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Brandon Morrow has suffered a ‘setback.’ What should the Cubs do next?

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Should they go out and try to acquire someone?

Patrick Gorski-USA TODAY Sports

News item:

Obviously, this isn’t good. There had been some hope that Brandon Morrow would return to the Cubs bullpen sometime next month and now this looks doubtful.

So what should the Cubs do about this? There are several choices.

Sign Craig Kimbrel

I addressed this possibility in an article here two weeks ago. Thinking about it again, I reach the same conclusion I did then: Don’t do it. First, signing Kimbrel now would require draft compensation. The Cubs are already picking 27th overall in this year’s draft; with various compensation picks already set and “competitive balance” choices to follow, if they signed Kimbrel their first pick would be 65th overall. This is not optimal for a team that needs to re-stock its system.

Second, there is the cautionary tale of Kimbrel’s mediocre performance in the 2018 postseason and also in 22 post-All-Star appearances last year, where he posted a 4.57 ERA, 1.200 WHIP and three blown saves in 15 chances. I mean... the Cubs already have guys who can do that.

Lastly, it’s not like Kimbrel could sign today and be in the bullpen tomorrow. The Cardinals found that out when they signed Greg Holland and put him in MLB games nine days later. He was so bad in St. Louis that they released him. Kimbrel would likely have to spend some time getting in shape at extended spring training and then throw a few minor-league games to get up to speed.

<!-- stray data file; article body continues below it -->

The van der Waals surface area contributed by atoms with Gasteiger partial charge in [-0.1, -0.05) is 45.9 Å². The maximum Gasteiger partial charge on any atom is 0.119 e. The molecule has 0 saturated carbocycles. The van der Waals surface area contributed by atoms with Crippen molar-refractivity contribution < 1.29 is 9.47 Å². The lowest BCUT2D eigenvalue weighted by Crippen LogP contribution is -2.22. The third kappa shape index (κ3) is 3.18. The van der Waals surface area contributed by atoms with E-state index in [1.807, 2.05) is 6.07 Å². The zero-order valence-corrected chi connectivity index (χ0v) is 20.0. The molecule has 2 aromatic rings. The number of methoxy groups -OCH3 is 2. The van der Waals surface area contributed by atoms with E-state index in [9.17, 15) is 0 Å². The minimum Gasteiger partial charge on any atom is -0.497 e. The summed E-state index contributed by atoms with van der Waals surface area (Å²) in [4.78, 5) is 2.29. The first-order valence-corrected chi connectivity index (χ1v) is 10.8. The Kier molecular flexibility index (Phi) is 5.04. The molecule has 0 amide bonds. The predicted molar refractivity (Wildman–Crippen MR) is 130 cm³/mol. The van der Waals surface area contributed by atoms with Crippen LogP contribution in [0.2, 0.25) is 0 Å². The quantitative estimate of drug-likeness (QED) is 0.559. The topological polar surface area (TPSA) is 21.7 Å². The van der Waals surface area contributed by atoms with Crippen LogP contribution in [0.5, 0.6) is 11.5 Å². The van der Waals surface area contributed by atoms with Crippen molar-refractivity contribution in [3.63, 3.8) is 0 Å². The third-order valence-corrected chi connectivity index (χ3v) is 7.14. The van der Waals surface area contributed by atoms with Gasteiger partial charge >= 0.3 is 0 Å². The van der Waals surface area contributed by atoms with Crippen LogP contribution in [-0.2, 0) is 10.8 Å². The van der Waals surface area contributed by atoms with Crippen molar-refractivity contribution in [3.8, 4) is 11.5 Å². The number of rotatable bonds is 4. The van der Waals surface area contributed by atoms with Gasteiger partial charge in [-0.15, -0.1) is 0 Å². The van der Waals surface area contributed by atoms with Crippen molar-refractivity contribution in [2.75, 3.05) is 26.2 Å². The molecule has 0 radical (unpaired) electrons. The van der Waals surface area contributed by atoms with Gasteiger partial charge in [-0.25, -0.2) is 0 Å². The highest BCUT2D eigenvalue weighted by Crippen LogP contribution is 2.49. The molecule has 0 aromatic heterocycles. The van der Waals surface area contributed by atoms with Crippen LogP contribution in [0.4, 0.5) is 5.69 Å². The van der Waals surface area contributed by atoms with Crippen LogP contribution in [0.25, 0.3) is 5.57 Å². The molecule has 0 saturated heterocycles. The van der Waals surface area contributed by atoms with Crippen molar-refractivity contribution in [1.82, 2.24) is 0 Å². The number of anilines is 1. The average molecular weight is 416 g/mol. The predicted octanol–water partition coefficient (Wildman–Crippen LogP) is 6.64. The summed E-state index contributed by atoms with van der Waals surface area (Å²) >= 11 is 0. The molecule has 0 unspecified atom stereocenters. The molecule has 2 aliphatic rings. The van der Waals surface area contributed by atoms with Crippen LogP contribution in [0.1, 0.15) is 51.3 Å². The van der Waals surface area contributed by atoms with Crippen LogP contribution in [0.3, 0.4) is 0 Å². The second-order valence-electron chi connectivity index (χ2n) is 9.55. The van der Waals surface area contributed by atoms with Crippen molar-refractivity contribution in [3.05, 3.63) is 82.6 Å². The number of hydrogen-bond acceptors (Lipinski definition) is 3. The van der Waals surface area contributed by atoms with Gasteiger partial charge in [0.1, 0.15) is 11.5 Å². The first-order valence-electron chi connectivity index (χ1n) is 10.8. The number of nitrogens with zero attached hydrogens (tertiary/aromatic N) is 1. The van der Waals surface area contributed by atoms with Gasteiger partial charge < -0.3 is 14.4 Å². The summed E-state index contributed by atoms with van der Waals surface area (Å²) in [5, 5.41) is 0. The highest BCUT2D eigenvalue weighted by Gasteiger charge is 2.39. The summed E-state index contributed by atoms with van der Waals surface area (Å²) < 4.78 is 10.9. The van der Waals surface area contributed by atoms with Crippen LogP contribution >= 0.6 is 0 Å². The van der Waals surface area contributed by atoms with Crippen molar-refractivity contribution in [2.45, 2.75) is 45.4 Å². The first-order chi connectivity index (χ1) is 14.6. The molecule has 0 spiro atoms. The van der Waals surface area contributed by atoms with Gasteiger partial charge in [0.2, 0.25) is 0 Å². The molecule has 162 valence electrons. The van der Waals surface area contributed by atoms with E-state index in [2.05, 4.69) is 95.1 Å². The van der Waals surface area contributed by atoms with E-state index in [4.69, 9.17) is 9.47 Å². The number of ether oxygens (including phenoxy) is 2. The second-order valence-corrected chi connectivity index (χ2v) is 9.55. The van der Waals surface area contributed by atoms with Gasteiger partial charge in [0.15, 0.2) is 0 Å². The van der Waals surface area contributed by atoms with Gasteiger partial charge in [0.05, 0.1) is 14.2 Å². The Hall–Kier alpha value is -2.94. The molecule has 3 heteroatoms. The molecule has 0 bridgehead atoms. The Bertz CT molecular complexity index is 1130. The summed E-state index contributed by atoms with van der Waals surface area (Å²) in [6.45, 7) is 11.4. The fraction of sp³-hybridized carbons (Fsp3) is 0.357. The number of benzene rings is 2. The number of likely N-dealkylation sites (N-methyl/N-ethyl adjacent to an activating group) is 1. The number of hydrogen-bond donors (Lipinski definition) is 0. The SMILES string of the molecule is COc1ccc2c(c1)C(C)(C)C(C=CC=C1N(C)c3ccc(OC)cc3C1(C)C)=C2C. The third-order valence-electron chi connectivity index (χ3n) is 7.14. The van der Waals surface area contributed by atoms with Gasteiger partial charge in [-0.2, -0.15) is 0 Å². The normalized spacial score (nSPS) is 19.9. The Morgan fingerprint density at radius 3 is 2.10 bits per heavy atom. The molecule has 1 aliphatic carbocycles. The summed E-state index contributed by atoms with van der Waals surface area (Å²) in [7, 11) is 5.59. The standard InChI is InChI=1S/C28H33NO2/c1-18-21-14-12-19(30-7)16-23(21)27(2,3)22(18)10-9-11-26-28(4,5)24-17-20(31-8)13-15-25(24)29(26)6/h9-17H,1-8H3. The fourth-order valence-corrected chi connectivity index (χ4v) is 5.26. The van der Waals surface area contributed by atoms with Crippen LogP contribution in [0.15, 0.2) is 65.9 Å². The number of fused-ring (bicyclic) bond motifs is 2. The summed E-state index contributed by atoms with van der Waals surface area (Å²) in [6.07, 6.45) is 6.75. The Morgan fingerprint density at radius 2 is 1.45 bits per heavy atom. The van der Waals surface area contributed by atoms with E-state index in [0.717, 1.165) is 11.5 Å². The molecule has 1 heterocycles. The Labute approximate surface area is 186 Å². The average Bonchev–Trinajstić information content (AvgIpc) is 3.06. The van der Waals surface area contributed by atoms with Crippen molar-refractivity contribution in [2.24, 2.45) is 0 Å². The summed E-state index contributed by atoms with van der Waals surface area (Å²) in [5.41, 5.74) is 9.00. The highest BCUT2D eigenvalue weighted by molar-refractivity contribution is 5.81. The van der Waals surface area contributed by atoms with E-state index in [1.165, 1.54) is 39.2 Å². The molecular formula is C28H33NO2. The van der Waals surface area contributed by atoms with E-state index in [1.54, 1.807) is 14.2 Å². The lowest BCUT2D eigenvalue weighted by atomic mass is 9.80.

So my answer to this idea is still “no.”

Try some other players from the system

This is likely going to happen. Carl Edwards Jr. is at Triple-A Iowa trying to get back to form. If he does, this probably solves the issue, as CJ can be lights-out when he’s on. There’s also Dillon Maples, who could be an outstanding big-league reliever if he could ever consistently throw strikes, and James Norwood, who can throw 98 miles per hour. It’s almost certain that those three guys, all of whom have options, will be in the Cubs’ big-league bullpen, and sooner rather than later.

Allen Webster, who was hit pretty hard in his last outing, might be odd-man-out. Webster is out of options and would have to clear waivers to remain in the system. At this point, that seems possible.

Look for a setup man outside the organization

We are 20 games into the season, or one-eighth of the way through. It’s probably too early to think trade. Despite Sunday’s blown save, Pedro Strop can probably handle the closer’s job for this year if needed. Once he officially replaced Morrow as closer last year, he posted a 1.77 ERA, 0.836 WHIP and 11 saves in 13 opportunities. This year? Not quite as good, so far, but it’s a very small sample size (eight appearances).

What the Cubs need is a reliable setup man besides Steve Cishek. Cishek does a good job in the setup role, but you saw how he wore down late in the 2018 season. Perhaps Brandon Kintzler, who’s pitched pretty well so far in 2019 (no runs and only one allowed in eight of his nine outings, the other one, uh, was pretty bad), could be that guy. If so, the Cubs are set and don’t need to look outside.

But if that doesn’t happen, I could see Theo & Co. looking for a setup type in trade rather than trying to trade for an available closer when the trading deadline approaches.

Which leads me to the following conclusion...

Do nothing, for now

The Cubs, after a rough season-starting road trip, have won eight of their last 11 and the pitching staff has been really good in those 11 games:

So really, even with Morrow out indefinitely, in my view there isn’t any urgency to do anything. Mike Montgomery will be back soon:

That should help solidify things in the bullpen as well. For now, I think Cubs pitching is doing fine. My choice is “do nothing.”

Poll

Brandon Morrow will throw his next pitch for the Cubs in...

This poll is closed

  • 1%
    May 2019
    (11 votes)
  • 6%
    June 2019
    (59 votes)
  • 18%
    July 2019
    (178 votes)
  • 15%
    August 2019
    (146 votes)
  • 5%
    September 2019
    (56 votes)
  • 53%
    Never
    (513 votes)
963 votes total Vote Now